Study

Removal of introduced predators, but not artificial refuge supplementation, increases skink survival in coastal duneland

  • Published source details Lettink M., Norbury G., Cree A., Seddon P.J., Duncan R.P. & Schwarz C.J. (2010) Removal of introduced predators, but not artificial refuge supplementation, increases skink survival in coastal duneland. Biological Conservation, 143, 72-77.

Actions

This study is summarised as evidence for the following.

Action Category

Remove or control predators using fencing and/or aerial nets

Action Link
Reptile Conservation

Create artificial refuges, hibernacula and aestivation sites

Action Link
Reptile Conservation
  1. Remove or control predators using fencing and/or aerial nets

    A randomized, controlled, before-and-after study in 2004–2006 on a coastal dune site on South Island, New Zealand (Lettink et al. 2010) found that use of predator exclosure fences did not result in increased survival of McCann’s skink Oligosoma maccanni compared to when no exclosure fencing was used. Average change in skink survival before and after installation of exclosure fences did not differ between sites with exclosures (survival changed by 1%) and sites without exclosures (survival changed by -1%). Four sites each were assigned to one of four treatments: exclosure fences (25 x 25 m area, 1 m high chicken wire fence, bird netting on top), exclosure fence and artificial refuges (32 refuges/site); artificial refuges only; and no treatment. Skinks were sampled annually using 4-day pitfall trapping sessions in February and March 2004–2006 with fencing and refuges placed into randomly allocated grids immediately before the second year.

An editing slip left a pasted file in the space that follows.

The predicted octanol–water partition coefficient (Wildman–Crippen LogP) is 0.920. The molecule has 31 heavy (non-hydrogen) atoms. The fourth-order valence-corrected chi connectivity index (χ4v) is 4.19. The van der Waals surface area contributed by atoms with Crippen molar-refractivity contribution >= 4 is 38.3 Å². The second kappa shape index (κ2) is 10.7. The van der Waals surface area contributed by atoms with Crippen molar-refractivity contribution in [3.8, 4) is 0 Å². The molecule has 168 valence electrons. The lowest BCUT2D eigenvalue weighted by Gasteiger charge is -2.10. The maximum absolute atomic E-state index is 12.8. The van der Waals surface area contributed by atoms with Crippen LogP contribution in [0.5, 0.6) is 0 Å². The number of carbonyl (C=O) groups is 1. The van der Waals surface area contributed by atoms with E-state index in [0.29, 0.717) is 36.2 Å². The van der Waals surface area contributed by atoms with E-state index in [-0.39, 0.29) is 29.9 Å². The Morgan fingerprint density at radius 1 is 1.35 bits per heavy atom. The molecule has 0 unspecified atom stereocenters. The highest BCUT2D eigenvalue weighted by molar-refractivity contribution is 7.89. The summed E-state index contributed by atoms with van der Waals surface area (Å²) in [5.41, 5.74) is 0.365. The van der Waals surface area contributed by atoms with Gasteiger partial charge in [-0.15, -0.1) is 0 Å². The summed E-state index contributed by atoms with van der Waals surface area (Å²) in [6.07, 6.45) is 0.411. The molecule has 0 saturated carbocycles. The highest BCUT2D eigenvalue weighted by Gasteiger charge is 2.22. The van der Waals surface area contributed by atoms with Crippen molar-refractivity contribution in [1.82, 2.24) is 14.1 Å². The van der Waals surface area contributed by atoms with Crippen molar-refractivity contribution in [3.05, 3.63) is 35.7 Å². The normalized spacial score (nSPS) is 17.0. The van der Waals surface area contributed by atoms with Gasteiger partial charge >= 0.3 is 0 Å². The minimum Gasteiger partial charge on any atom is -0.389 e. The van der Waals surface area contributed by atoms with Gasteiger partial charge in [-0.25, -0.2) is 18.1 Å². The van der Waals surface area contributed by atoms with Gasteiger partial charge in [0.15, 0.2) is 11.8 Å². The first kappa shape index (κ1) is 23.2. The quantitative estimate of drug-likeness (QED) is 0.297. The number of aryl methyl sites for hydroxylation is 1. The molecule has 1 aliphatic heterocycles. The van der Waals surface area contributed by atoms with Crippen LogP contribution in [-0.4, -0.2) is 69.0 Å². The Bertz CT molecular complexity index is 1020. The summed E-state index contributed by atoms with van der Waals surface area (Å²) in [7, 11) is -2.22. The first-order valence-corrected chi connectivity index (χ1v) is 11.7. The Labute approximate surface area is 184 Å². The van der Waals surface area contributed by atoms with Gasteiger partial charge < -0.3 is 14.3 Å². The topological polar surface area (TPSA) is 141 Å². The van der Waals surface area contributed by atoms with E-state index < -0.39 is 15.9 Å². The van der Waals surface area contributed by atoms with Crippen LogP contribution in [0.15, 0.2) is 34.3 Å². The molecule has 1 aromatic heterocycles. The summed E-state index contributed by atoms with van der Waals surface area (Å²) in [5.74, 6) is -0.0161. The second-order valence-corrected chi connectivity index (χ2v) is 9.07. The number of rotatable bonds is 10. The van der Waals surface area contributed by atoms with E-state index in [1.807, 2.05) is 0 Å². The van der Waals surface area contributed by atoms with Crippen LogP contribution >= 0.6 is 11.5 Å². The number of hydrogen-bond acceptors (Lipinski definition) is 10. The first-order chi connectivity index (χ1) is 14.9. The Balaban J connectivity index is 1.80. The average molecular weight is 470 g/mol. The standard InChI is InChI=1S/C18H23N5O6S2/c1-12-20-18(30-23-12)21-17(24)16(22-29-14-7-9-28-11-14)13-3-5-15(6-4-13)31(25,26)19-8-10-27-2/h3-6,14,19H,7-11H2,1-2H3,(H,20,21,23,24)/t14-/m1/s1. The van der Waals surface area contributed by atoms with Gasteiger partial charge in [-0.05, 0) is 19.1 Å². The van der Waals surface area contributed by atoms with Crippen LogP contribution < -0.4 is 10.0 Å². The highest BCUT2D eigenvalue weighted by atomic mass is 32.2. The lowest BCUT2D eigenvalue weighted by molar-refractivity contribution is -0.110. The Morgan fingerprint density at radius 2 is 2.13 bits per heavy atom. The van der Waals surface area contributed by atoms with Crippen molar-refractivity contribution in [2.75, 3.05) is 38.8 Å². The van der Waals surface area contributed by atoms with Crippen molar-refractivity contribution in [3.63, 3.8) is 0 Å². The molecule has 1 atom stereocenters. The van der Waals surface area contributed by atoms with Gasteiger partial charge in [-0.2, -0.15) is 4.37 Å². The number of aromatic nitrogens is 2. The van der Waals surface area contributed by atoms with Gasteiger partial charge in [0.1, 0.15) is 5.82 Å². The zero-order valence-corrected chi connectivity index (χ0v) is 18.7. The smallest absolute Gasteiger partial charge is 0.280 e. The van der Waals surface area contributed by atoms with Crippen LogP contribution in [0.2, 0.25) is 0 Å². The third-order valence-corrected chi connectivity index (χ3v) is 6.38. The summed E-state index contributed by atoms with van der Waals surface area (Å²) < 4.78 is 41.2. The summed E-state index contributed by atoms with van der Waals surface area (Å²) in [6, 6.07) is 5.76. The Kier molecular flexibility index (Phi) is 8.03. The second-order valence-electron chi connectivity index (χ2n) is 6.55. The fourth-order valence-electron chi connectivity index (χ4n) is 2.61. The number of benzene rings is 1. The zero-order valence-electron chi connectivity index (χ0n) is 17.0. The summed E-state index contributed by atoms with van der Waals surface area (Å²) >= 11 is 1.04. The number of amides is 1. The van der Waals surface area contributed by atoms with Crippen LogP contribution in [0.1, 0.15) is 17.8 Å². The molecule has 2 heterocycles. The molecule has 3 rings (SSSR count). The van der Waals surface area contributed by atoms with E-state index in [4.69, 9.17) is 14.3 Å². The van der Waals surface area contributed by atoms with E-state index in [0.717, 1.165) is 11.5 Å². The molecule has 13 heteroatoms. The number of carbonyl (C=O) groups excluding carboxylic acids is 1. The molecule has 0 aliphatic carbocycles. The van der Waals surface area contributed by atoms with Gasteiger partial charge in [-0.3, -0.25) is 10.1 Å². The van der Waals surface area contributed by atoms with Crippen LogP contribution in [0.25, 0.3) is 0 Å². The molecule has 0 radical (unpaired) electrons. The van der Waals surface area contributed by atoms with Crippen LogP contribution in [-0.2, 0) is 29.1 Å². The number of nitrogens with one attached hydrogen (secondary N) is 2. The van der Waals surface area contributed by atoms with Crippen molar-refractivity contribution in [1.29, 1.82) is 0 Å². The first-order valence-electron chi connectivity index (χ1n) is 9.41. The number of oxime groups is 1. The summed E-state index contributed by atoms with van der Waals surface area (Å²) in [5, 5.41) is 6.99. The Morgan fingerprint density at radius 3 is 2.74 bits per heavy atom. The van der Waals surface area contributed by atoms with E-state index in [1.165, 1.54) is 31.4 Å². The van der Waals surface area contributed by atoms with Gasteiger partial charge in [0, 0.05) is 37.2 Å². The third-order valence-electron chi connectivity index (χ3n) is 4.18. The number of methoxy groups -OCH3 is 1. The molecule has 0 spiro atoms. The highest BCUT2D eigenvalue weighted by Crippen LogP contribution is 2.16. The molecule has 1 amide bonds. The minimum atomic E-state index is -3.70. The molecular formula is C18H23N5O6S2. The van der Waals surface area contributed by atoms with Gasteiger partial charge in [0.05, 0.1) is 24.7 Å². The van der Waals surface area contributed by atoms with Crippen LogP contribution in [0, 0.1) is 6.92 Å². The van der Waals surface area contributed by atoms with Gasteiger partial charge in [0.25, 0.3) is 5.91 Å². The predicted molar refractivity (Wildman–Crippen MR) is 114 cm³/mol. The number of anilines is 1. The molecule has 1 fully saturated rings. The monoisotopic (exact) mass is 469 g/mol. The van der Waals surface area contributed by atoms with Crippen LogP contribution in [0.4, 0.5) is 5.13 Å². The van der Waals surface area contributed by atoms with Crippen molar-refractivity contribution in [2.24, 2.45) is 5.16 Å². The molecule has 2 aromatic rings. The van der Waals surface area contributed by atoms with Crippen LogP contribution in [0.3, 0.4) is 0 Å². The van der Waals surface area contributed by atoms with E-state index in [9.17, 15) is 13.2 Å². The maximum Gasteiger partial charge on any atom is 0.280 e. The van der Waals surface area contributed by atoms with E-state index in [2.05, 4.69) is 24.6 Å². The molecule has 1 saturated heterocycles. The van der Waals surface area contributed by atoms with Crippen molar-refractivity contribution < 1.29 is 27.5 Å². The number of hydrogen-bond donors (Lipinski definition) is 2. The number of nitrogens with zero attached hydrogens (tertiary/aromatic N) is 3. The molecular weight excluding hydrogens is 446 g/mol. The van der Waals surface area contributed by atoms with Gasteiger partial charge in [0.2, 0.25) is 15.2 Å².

(Summarised by: Maggie Watson, William Morgan)

  2. Create artificial refuges, hibernacula and aestivation sites

    A randomized, controlled, before-and-after study in 2004–2006 on a coastal duneland site on South Island, New Zealand (Lettink et al. 2010) found that providing artificial refuges for McCann’s skink Oligosoma maccanni did not lead to an increase in survival compared to when no refuges were provided. Average change in skink survival before and after refuges were provided did not differ from zero. Change in survival was also no different from zero when artificial refuges and exclosure fencing were provided together.  Four sites each were assigned to one of four treatments: artificial refuges (32 refuges/site, 16 each of two designs); artificial refuges and exclosure fences (25 x 25 m area, 1 m high chicken wire fence, bird netting on top); exclosure fences only; and no treatment. Refuges were made of corrugated roofing and cladding. Skinks were sampled annually using a 4-day pitfall trapping session in February and March 2004–2006 with fencing and refuges placed into randomly allocated sites immediately before the second year.

    (Summarised by: Maggie Watson)

Output references
What Works 2021 cover

What Works in Conservation

What Works in Conservation provides expert assessments of the effectiveness of actions, based on summarised evidence, in synopses. Subjects covered so far include amphibians, birds, mammals, forests, peatland and control of freshwater invasive species. More are in progress.

More about What Works in Conservation

Download free PDF or purchase
The Conservation Evidence Journal

The Conservation Evidence Journal

An online, free to publish in, open-access journal publishing results from research and projects that test the effectiveness of conservation actions.

Read the latest volume: Volume 18

Go to the CE Journal

Discover more on our blog

Our blog contains the latest news and updates from the Conservation Evidence team, the Conservation Evidence Journal, and our global partners in evidence-based conservation.


Who uses Conservation Evidence?

Meet some of the evidence champions

Endangered Landscape Programme Red List Champion - Arc Kent Wildlife Trust The Rufford Foundation Save the Frogs - Ghana Bern wood Supporting Conservation Leaders National Biodiversity Network Sustainability Dashboard Frog Life The international journey of Conservation - Oryx British trust for ornithology Cool Farm Alliance UNEP AWFA Butterfly Conservation People trust for endangered species Vincet Wildlife Trust